Providing the necessary resources to fully explain the transfer process. “There’s some colleges and universities that are creating transfer centers now. Do counselors know about those? What does this transfer center do for their high school student? How could they assist their high school student? So it’s about making sure that the resources that you have on campus are known throughout the community so that someone has a Joe they can go to at said university to answer all of those questions.” -Postsecondary Admission Professional
Providing the necessary resources to fully explain the transfer process. “I think that- I mean, I think that it’s a difficult process because it’s really dependent on each school, like, each community college you might send the student to and each college that they might transfer to. And so, there almost needs to be like some kind of database… Like, you could know all the people at each one of the schools to direct students to the right place…” -Secondary School Counselor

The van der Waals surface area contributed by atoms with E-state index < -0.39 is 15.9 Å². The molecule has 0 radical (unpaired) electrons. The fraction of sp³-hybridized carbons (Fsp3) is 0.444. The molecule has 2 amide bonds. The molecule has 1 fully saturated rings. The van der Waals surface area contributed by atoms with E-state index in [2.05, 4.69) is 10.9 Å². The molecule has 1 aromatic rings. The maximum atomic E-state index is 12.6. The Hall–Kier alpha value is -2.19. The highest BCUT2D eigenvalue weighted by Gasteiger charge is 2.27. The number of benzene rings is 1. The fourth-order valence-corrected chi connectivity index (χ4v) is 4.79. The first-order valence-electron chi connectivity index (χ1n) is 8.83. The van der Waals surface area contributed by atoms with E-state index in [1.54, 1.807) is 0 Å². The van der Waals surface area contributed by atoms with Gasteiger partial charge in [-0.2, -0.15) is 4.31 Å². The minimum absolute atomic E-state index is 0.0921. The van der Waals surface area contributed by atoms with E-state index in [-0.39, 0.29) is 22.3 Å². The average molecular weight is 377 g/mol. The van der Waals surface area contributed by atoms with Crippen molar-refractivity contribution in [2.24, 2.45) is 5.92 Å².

Understanding articulation agreements and how credits will transfer. “I think the other staff members are so freshman-focused that the minute you mention the word transfer, they kind of cringe because it’s going to mean more that they have to understand about the whole transfer process, and the colleges, and the community colleges, and the credits, and what will transfer and what will not. And I just think at times that they feel like they’re in over their head with the transfer, so it’s easier for them to say, ‘Oh, well, I’ll give you the contact information for the person who handles the transfer students.” –Postsecondary Admission Professional